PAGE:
Britain By Car - A Motoring History

Rodley Automobile Co Ltd.

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A small economy car that was perhaps just too basic for the market.

Rodley Automobile Co. Ltd., Airedale Mills, Rodley, Leeds.

1954 - 1955.

On 28th Jan 1954, the main article on the front page of the Yorkshire Post announced the launch of a new local motor manufacturer: the Rodley Automobile Co Ltd. 

Its founder was 31-year-old Henry Brown of Featherbank Lane, Horsforth, another village a couple of miles north-east of Rodley and, like Rodley, now a suburb of Leeds.  After leaving the Royal Air Force in 1946, Henry set up a general engineering business based in Rodley.  One day, he was asked by a customer, by the name of Percy Gibson, to build a washing machine.  This, presumably, turned out quite well, for in 1950, the two men decided to go into business together, forming the Castra Electric Washing Machine Company, based at the Castra Works in Rodley.  (This is thought to be where the small housing development of Keel Moorings now stands.)   

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The business appears to have prospered.  In 1951, the company was advertising for a commercial traveller “to cover the UK for a rapidly expanding concern”.  A year later, one of its products was described as “Britain’s Leading Junior Electric Washer”. 

In 1953, the company was bought by the major industrial concern of Rubery, Owen & Co. Ltd who, reportedly, continued to make washing machines at Rodley until 1967. 

It is interesting to note that Rubery Owen’s vast industrial empire included the manufacture of motor vehicle frames and components, and one wonders whether this had any bearing on Henry Brown’s decision to build his own motor car. 

The aims and aspirations of the new motor company, it has to be said, did not appear to be entirely unrealistic.  By the end of 1954, it was hoped that they would be producing twelve vehicles a week rising, eventually, to a weekly output of around 50 cars.

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Costing just under £300, including purchase tax, the Rodley was designed to meet the demand for low-cost vehicles that was currently being catered for by the three-wheelers built by Reliant and Bond. Marketed initially as a four-seater, full-size car, the Rodley was said to be “close in size” to a product of “one of the major companies”. 

Three body styles were considered during development, with Henry Brown eventually settling on a three-box steel saloon with a fabric panel in the roof, described by one motoring writer, perhaps a little ambitiously, as a “coupé de ville type body”.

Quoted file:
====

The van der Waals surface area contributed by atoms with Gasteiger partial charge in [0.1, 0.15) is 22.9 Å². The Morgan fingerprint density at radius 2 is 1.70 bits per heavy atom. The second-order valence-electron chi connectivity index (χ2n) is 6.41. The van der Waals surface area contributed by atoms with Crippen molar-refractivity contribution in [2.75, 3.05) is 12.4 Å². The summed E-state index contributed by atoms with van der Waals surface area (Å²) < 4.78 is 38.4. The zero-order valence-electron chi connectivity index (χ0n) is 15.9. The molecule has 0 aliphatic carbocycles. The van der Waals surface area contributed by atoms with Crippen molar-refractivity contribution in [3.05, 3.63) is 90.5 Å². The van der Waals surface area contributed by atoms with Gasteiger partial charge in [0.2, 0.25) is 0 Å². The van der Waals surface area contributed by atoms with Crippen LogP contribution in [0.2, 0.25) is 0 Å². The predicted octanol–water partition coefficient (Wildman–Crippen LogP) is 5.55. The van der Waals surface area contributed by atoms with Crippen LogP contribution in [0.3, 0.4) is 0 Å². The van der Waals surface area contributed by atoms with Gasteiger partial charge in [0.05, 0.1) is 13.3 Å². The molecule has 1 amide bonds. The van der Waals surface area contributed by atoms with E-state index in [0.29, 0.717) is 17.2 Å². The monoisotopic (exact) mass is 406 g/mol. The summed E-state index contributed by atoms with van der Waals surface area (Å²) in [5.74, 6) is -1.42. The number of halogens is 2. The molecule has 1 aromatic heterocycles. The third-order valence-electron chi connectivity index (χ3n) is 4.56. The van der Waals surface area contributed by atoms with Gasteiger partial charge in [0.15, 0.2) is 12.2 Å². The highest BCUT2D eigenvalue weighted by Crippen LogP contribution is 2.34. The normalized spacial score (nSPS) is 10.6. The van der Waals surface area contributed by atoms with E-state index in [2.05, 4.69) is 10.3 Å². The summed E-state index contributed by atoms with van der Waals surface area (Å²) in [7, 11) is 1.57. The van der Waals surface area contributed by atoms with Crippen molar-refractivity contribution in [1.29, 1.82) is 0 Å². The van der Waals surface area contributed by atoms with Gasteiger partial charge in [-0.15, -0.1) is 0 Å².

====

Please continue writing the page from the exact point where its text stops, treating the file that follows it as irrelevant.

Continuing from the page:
By the time the first cars were delivered in September 1954, the Rodley was hailed as “the world’s cheapest four-wheeled car”.  Just over nine feet in length, 4’.7” wide and 4’.11“ high, it was powered by a rear-mounted, air-cooled, two-cylinder, 750cc J.A.P engine, driving the rear wheels via a three-speed gearbox and a chain to the rear axle.  Independent coil springs were fitted at the front, with a semi-elliptic set-up at the rear. Steering was by a chain system and brakes were cable-operated.  

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Henry Brown claimed that the car had a top speed of over 55mph, and would cruise comfortably at 40mph, doing about 55 miles per gallon.  In reality, the Rodley fell well below the standards of the day.  Space was extremely tight in the rear, and reliability was poor, with a number of cars having problems with excessive vibration and overheating.  

At the end of December 1954, the company announced that it had found a ready market for all it could produce, with a sales potential in Britain of at least “300 or 400 per week”.  This good news, however, was tempered further down the statement, when it was indicated that production had only just reached one car per week.  However, on an upbeat note, Henry Brown added that the development of the Rodley Mk II was already under way; a full four-seater, with less austere and box-like lines, at a price increase of about £16. 

Despite this optimism, production proved to be short-lived.  In March 1955 there was news of a possible sale, to a company in the south of England, in order to give Rodley sufficient capital to continue.   

Four months later, with no further funding, Henry Brown announced the company’s closure.  With commendable honesty, he explained that production difficulties and a shortage of certain components had hampered initial sales but, fundamentally, he said, “there was just no demand for such a simple car with its basic square bodywork”. 

By September 1955, the company had gone into liquidation and its assets were put up for sale.  These included presses, folding and drilling machines, together with the many other items used in motor manufacturing. Amongst the long list of stock was a “Rodley Motor Car (prototype)”.  Whether this was the original Rodley, or the new Mk II is not known. 

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Rodley produced about 65 cars in all, and none are thought to survive – although there is one report that an example still exists, in a private collection. 

However, it was not the end of the motoring road for Henry Brown.  By 1957 he had designed a second car – the Scootacar – which, although never in the mainstream, did have more success than the Rodley. 

As a final note, it appears that Rodley had two premises in the village, the second is thought to have been on Rodley Lane, between the Owl Inn and what is now Rialto Court, which may well have been where the cars were manufactured. 

Further details
• Bubblecars and Microcars, Malcom Bobbitt, Crowood Press, 2003.
• The website of the Leeds Association of Engineers,


A small economy car that was perhaps just too basic for the market.

Airedale Mills, Rodley, Leeds. 

A small economy car that was perhaps just too basic for the market.